Schinner and Sustache: When is Intentional Assault Accidental?

WDC Journal Edition: Spring 2012
By: Mark Malloy and Christina Katt, Lieb & Katt, LLC

For the past several years, few issues in Wisconsin insurance law have been more clear. According to the Wisconsin Supreme Court in Estate of Sustache v. Am. Fam. Mut. Ins. Co., an assault, wherein the insured punched a victim in the face, is not “accidental” conduct that would be covered under an “occurrence” based policy.[i] The Court of Appeals, however, recently called into question this plain rule. In Schinner v. Gundrum,[ii] the court cited a “conflict” between Sustache and prior Supreme Court cases, and appeared to suggest that, when determining what is an “occurrence,” the accidental conduct should be viewed from the perspective of the injured party, not the insured. While Schinner did not overturn Sustache or any other Wisconsin case law, it could potentially affect the insurer’s coverage analysis of future assault and battery cases.

I. Background on Estate of Sustache v. Am. Fam. Mut. Ins. Co.

The facts recited in Sustache are fairly typical of assault and battery cases. James Sustache died from injuries stemming from a fight at an underage drinking party.[iii] The insured, Jeffery Matthews, had traveled to the party after receiving phone calls “harassing and goading him to ‘come over to the party to engage in a fight with [Sustache].’”[iv] There was no dispute that Jeffery Matthews intended to strike Sustache, and that he did not intend the blow to be fatal.[v]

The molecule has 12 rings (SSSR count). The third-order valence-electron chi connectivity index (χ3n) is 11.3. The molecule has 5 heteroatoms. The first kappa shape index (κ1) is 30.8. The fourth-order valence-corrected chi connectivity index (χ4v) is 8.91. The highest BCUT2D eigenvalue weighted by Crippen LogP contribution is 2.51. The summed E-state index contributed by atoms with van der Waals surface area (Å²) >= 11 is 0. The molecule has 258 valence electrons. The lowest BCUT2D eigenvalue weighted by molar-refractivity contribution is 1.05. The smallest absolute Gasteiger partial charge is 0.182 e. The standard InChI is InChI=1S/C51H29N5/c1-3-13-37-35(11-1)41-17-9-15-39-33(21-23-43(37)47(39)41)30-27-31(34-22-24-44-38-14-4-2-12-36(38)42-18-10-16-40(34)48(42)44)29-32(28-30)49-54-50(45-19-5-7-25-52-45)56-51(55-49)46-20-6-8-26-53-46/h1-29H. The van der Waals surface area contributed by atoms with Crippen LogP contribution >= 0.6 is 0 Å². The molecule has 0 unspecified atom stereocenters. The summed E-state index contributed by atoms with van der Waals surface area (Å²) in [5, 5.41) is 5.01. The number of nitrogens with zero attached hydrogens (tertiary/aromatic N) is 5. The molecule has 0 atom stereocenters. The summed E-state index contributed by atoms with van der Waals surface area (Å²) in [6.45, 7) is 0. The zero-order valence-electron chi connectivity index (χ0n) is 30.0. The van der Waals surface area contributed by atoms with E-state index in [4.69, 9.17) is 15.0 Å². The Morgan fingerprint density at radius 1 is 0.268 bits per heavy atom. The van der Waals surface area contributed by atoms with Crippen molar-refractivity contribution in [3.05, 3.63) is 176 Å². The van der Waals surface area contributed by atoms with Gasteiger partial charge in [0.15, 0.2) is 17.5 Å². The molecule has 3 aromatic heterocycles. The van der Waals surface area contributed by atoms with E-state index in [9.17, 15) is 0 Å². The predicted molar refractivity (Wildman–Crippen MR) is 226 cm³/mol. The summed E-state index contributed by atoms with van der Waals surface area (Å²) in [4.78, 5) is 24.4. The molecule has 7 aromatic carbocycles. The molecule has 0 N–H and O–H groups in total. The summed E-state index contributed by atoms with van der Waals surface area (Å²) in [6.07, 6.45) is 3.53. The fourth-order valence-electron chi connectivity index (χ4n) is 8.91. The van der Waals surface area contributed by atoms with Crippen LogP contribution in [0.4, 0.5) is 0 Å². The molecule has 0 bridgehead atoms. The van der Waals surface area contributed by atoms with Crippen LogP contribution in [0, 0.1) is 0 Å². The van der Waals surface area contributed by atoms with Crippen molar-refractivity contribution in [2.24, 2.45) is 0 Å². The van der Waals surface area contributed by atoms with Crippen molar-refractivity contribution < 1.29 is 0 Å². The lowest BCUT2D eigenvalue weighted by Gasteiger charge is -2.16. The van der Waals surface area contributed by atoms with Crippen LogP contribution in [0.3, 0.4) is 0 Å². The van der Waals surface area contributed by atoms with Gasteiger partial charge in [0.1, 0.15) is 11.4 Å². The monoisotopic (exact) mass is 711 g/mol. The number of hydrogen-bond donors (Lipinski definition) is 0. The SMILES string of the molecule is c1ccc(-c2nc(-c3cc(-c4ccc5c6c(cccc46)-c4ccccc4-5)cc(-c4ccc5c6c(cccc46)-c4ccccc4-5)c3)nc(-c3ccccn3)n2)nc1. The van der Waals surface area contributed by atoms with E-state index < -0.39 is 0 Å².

As in most cases, the insured’s homeowner’s policy provided coverage for “damages which any insured is legally liable because of bodily injury or property damage caused by an occurrence covered by this policy.[vi] The court, in determining whether the policy provided coverage for the plaintiffs’ claims, considered whether the facts in the Complaint alleged an “occurrence.”[vii] The policy defined an “occurrence” as “an accident, including exposure to conditions, which results during the policy period, in: a. bodily injury, or b. property damage.”[viii] The term “accident” was not defined by the policy, so the court was required to construe the meaning of the term.[ix] In performing this analysis, the court reviewed several Wisconsin Supreme Court cases which had previously interpreted the term “accident,” and favorably cited the following definitions:

  • ‘[a]n unexpected, undesirable event’ or ‘an unforeseen incident’ which is characterized by a ‘lack of intention.’[x]
  • an event or condition occurring by chance or arising from unknown or remote causes . . . an event which takes place without one’s foresight or expectation.[xi]

Sustache also noted that when determining accidental conduct, the court does not analyze whether the damages caused were accidental, but rather whether the conduct giving rise to the claim was accidental.[xii] It noted that “a result, though unexpected, is not an accident; rather, it is the causal event that must be accidental for the event to be an accidental occurrence.”[xiii]